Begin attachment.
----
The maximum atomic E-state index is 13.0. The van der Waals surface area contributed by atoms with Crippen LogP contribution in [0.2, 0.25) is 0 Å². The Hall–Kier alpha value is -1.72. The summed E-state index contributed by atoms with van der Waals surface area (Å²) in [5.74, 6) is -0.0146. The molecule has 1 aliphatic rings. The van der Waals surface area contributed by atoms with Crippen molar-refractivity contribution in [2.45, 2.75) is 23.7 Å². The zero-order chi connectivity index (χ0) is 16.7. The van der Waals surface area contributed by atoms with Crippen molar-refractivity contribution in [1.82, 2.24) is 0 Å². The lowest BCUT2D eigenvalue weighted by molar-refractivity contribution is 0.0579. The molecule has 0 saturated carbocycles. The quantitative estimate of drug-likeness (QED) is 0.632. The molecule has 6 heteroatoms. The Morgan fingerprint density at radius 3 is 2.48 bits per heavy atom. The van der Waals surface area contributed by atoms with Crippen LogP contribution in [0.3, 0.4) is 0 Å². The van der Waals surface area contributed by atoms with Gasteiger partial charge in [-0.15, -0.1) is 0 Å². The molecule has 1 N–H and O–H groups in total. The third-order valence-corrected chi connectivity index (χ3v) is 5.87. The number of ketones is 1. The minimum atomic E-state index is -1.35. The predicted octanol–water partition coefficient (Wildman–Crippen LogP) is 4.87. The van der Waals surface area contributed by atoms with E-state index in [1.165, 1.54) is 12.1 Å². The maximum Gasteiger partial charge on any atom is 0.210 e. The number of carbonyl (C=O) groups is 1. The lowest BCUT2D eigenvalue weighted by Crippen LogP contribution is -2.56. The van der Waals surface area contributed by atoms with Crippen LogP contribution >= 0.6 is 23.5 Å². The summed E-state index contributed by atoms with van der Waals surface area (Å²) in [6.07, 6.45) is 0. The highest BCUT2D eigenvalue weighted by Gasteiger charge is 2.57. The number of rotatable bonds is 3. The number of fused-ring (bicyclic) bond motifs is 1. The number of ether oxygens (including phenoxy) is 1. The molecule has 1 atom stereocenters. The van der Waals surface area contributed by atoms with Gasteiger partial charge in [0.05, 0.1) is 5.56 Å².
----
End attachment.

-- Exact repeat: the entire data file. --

The maximum atomic E-state index is 13.0. The van der Waals surface area contributed by atoms with Crippen LogP contribution in [0.2, 0.25) is 0 Å². The Hall–Kier alpha value is -1.72. The summed E-state index contributed by atoms with van der Waals surface area (Å²) in [5.74, 6) is -0.0146. The molecule has 1 aliphatic rings. The van der Waals surface area contributed by atoms with Crippen molar-refractivity contribution in [2.45, 2.75) is 23.7 Å². The zero-order chi connectivity index (χ0) is 16.7. The van der Waals surface area contributed by atoms with Crippen molar-refractivity contribution in [1.82, 2.24) is 0 Å². The lowest BCUT2D eigenvalue weighted by molar-refractivity contribution is 0.0579. The molecule has 0 saturated carbocycles. The quantitative estimate of drug-likeness (QED) is 0.632. The molecule has 6 heteroatoms. The Morgan fingerprint density at radius 3 is 2.48 bits per heavy atom. The van der Waals surface area contributed by atoms with Crippen LogP contribution in [0.3, 0.4) is 0 Å². The van der Waals surface area contributed by atoms with Gasteiger partial charge in [-0.15, -0.1) is 0 Å². The molecule has 1 N–H and O–H groups in total. The third-order valence-corrected chi connectivity index (χ3v) is 5.87. The number of ketones is 1. The minimum atomic E-state index is -1.35. The predicted octanol–water partition coefficient (Wildman–Crippen LogP) is 4.87. The van der Waals surface area contributed by atoms with E-state index in [1.165, 1.54) is 12.1 Å². The maximum Gasteiger partial charge on any atom is 0.210 e. The number of carbonyl (C=O) groups is 1. The lowest BCUT2D eigenvalue weighted by Crippen LogP contribution is -2.56. The van der Waals surface area contributed by atoms with Crippen LogP contribution >= 0.6 is 23.5 Å². The summed E-state index contributed by atoms with van der Waals surface area (Å²) in [6.07, 6.45) is 0. The highest BCUT2D eigenvalue weighted by Gasteiger charge is 2.57. The number of rotatable bonds is 3. The number of fused-ring (bicyclic) bond motifs is 1. The number of ether oxygens (including phenoxy) is 1. The molecule has 1 atom stereocenters. The van der Waals surface area contributed by atoms with Gasteiger partial charge in [0.05, 0.1) is 5.56 Å².